We left the boys' therapy appointments and made our first stop at the party store. Parking in one of the 15-minute spots, we swiftly made our way through the store in search of a game that roughly 12 children of varying ages and ability levels could play. We had no luck. So we headed to the store to pick up the first of two birthday cakes.
Before you judge, let me explain. Yes, I almost ALWAYS make the birthday cakes. And they almost always taste better than anything store-bought, but I BAKE. I haven't done an elaborate decorating job in years. My sister--who is fantastically creative and gifted with frosting--decorates. We're a team--a GOOD team. I bake. She decorates. BUT, Kristen was out of town this weekend. So, knowing I needed a couple of elaborately decorated tinkerbell cakes, and knowing my decorator was out of town, I turned to the professionals. It was actually Tim's decision. And he even called the bakery where my sister used to be a decorator.
That said, I saw the cake. It looked nice. I paid for the cake. The price was kind of low. I called Tim on the way to pick up the second cake. He sent me back to the first place. They made the wrong size. So they make a second cake--on the house.
At the second store (an ice cream store), we had place a special order. Because Esther-Faith cannot have chocolate, Tim ordered a cake with all vanilla in one half and chocolate and vanilla in the other half. And he ordered it to also be elaborately decorated with Tinkerbell. I walked in. She showed me the cake. Esther-Faith's name was spelled wrong. I asked for it to be fixed. I was treated poorly by the barely-older-than-my-son employees.
Me: "Is there any way you can fix her name."
Employee: "Ummmm. Well, I don't know."
Me: "It's kind of important that her name be spelled right on her birthday cake."
Employee: "Well, it's close."
Me: "Right. But I did not order and pay for a cake that had my daughter's name almost right."
Employee: "Well, ummmm, I'll see what I can do."
Me: "Her name is spelled, "E-S-T-H-E-R-hyphen-F-A-I-T-H. Do you need me to write it down for you."
Employee: "No. It's right here on the slip."
(And she showed me the slip. And there was her name. Spelled the right way.)
Me: (a little dumbfounded) "Okay. Thanks for fixing it."
Isaiah called the series of events a "cake-tastrophe."
Isaiah called the series of events a "cake-tastrophe."
After that cake was fixed, we headed home. Once home, we ate lunch, and planned out the rest of the day. Where we would go. What we still needed to buy. What chores needed to be completed before company showed up. Etc...
Then I started prepping the food. Lasagna for 30. Salad. Ice cream. We did chores and rearranged rooms. Eventually, we headed out. We had four stops to make. We had a plan, and even with five of us, it only took about an hour to get everything done, and then we headed back home.
Sunday dawned. I made cinnamon rolls for breakfast. We planned to go to church, but time got away from us and we settled into chores and finishing preparations for the parties. There were two. One for Esther-Faith's friends from preschool and daycare at 2 p.m. And one for our friends and other grown-ups who care deeply about our daughter at 5 p.m.
Around 1 p.m., Esther-Faith got sick. Not just sick, but sick like she did a month ago. Sick like she did a year ago. And we started calling everyone who had sent an RSVP to cancel the party. We were all upset. Esther-Faith was crushed. She was exhausted from being sick, but still wanted a party. By 2:30 or so, she seemed bounce back to her usual self. Bounding around the house. Eager to get her party on. Tim and I sent some tentative messages. To my mom. And Kate. And some close friends. That if they were feeling brave, we would still love to see them.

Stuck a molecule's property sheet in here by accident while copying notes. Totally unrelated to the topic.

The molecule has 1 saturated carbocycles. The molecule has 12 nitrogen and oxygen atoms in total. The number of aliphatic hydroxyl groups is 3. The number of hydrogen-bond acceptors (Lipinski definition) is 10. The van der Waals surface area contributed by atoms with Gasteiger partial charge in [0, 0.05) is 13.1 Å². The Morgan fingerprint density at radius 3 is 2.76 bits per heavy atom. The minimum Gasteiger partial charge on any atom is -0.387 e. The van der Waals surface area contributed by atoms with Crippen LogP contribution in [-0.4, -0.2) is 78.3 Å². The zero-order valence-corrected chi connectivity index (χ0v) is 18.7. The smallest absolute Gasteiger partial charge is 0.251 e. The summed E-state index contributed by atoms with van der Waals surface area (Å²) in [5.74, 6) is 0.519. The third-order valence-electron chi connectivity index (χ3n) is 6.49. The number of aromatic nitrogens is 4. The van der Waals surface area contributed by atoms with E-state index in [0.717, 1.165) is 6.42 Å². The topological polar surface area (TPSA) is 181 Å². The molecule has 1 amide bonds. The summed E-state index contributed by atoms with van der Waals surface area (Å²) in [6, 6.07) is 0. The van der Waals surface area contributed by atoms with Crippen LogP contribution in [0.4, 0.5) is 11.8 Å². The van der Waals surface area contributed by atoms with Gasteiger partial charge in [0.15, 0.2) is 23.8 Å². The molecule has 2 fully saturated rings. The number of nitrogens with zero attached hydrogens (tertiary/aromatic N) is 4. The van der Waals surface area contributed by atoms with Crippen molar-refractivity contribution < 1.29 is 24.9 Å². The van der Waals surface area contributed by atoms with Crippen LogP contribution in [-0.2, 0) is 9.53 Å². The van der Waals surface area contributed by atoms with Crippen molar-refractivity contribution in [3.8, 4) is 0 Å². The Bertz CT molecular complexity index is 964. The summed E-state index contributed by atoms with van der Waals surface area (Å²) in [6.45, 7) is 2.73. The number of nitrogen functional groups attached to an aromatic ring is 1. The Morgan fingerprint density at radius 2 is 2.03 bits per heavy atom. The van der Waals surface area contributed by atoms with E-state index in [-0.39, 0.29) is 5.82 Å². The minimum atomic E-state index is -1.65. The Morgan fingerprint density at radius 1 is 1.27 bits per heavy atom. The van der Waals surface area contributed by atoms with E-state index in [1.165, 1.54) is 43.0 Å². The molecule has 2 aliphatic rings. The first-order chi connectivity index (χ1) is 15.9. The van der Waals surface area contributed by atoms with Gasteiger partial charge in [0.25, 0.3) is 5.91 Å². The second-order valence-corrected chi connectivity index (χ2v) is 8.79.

You know, there are times that I am just astounded by the support we have. People who show up and love us no matter how hard life gets. No matter how messy or challenging or tiring or scary or exhausting. They're here. Or wherever we are. To make us laugh. To help ease our nerves.
Today, Esther-Faith played with all of the "prizes" that we bought to give her friends who won the party games. We did cut into the ice cream cake. But there are still two white cakes with white frosting and elaborate Tinkerbell decorations. Uncut. Untouched. In the garage (which is below freezing). We've got loads of salad left. And thank goodness the 14-year-old eats enough for an army, because we'll probably only have leftover lasagna for a couple of days instead of weeks.
We're still on high alert. She threw a temper fit to end all temper fits today. Her appetite is still a little off. And she's not entirely acting like herself. But we had an MRI and a shunt series a month ago. I'm almost sure her shunt is ok. The rest of it? I'm not so sure. We've consulted Dr. Google about complications of Chiari Malformation and allergies and other worst-case scenarios. We've started a bladder wash. And we take her temperature just about every hour. We ask questions about her tummy and her head. She gets irritated by all of the concern.
But, we just don't know. She's not typically a sick child. For all of the complications of Spina Bifida, she has been a remarkably healthy child over the years. We'll watch. And wait. And trust our instincts. If action needs to be taken. We'll do whatever it takes.
So, Esther-Faith turning five years old wasn't the spectacular celebration we had envisioned. Cake issues. Cancelled parties. Illness. But, Esther-Faith still turned five. She is still our light and joy. She is still Isaac's best friend. And the center of Isaiah's whole world--his hope. Just as I didn't plan on her, no matter how bad my plans go for her, she is still perfect.